But today, I would like to talk about a recent disturbing trend I've noticed in some of the books I've been reading, and to announce the formation of a new organization: RAACK (Readers Against Awesome Car Killing).

Let me explain.

Fans of Janet Evanovich's Stephanie Plum novels know that bad things happen to cars in those books.  Generally speaking, they get blown up.  Ranger, one of the love interests, has cars for Stephanie as a line item under entertainment for the guys who work for him, as they all start up a book every time Stephanie gets a new car to bet on how long it will take before something happens to it.

Okay, that's fine and funny.  But if you know something's going to happen, why would you give her a new car?  Or, in what really caused me to wince, in Smokin' Seventeen was, well, a Shelby GT350.

This means this was one of two possible cars.  The first is the new 45th anniversary edition of the Shelby GT350 that was announced in 2010.  This picture of a 2012 Shelby GT--well, it makes me drool, and not just because I've watched far too much Top Gear with my husband.  I mean, just look at it.  It's a thing of beauty.

But the destruction of this car, while sad, could be sadder.  You see, the original Shelby GT350 was only made between 1965 and 1970.  That's right.  It means that Stephanie Plum could have managed to destroy this beauty (the picture here is a 1967).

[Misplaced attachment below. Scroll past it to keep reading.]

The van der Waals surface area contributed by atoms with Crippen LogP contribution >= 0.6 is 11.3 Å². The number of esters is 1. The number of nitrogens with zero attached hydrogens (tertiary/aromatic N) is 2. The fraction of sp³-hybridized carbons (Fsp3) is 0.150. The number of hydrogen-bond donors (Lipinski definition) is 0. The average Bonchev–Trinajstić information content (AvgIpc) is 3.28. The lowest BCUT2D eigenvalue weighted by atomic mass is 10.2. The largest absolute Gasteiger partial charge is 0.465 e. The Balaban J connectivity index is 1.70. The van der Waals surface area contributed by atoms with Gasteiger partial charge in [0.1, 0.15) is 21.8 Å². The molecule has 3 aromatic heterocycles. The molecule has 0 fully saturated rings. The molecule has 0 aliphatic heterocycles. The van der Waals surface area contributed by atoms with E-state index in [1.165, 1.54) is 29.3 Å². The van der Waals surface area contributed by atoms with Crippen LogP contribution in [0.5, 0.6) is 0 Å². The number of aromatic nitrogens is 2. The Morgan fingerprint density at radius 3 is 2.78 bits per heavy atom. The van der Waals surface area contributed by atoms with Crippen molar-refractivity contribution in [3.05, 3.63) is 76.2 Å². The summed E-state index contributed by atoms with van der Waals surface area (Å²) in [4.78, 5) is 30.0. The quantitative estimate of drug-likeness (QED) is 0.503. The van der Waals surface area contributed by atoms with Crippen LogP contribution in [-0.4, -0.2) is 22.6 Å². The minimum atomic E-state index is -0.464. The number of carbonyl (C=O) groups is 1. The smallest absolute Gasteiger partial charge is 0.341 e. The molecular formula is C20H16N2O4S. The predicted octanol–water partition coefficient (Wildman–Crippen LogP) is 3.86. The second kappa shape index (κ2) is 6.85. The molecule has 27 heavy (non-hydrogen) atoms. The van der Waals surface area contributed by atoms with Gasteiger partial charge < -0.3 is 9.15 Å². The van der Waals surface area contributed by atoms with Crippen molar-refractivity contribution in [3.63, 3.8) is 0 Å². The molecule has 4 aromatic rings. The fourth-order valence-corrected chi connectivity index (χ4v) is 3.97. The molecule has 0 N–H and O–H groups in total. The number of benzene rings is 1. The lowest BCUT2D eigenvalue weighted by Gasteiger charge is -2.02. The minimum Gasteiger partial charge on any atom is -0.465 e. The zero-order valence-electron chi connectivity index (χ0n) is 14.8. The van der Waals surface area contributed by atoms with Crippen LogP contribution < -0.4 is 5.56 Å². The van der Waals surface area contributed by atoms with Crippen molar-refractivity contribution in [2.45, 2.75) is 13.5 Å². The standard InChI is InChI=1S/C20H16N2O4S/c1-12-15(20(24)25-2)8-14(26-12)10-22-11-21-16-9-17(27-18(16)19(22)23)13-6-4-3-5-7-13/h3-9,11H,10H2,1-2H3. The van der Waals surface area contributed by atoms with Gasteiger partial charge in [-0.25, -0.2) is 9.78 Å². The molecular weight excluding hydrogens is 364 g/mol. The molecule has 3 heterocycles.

This hurts my soul.  A lot.  I mean, just look at it!  How do you look at this car and say, "Yup, I'm going to write a book where one of these gets blown up!"

It's enough to make someone weep.

In any case, I thought that surely, I wouldn't come across anymore awesome cars being destroyed as I made my way through my romance novel foray as I caught up with the book series I'd fallen behind on over the school year.  Oh, but I was wrong.

I picked up Kresley Cole's Dark Desires After Dusk.  (Shut up about the name.)  The characters escape a variety of interesting bad guys in a Bugatti Veyron.  Want to know why it's awesome?  Well, I'll let Jeremy Clarkson tell you from the AutoVista section of Forza 4:

For those of you not wanting to listen to a pedantic Brit talk about how awesome this car is, I'll make it brief.  The Veyron is the fastest road legal production car in the world, the super sport topping out at 267 miles per hour, supported by an 8 liter, W16 engine which produces 1200 brake horsepower.  At top speed, it burns through an entire tank of gas in 12 minutes, and can shred a set of tires in about the same amount of time.  The base price is 1.7 million dollars (US).

And they wrecked it.

Apparently, I made a squeaky noise when that happened.

I will give this--Cole spends a good bit of time talking about how awesome the car is.  And then she kills it.  It folds in on itself like it's made from aluminum foil.  A Veyron.

So.  I would like to announce the formation of a new organization known as RAACK: Readers Against Awesome Car Killing.  Ladies and gentlemen, authors of the world, please, we beg you: if you're going to have your character wreck a car, do us a favor and wreck a Gremlin.  Anything else just hurts our feelings.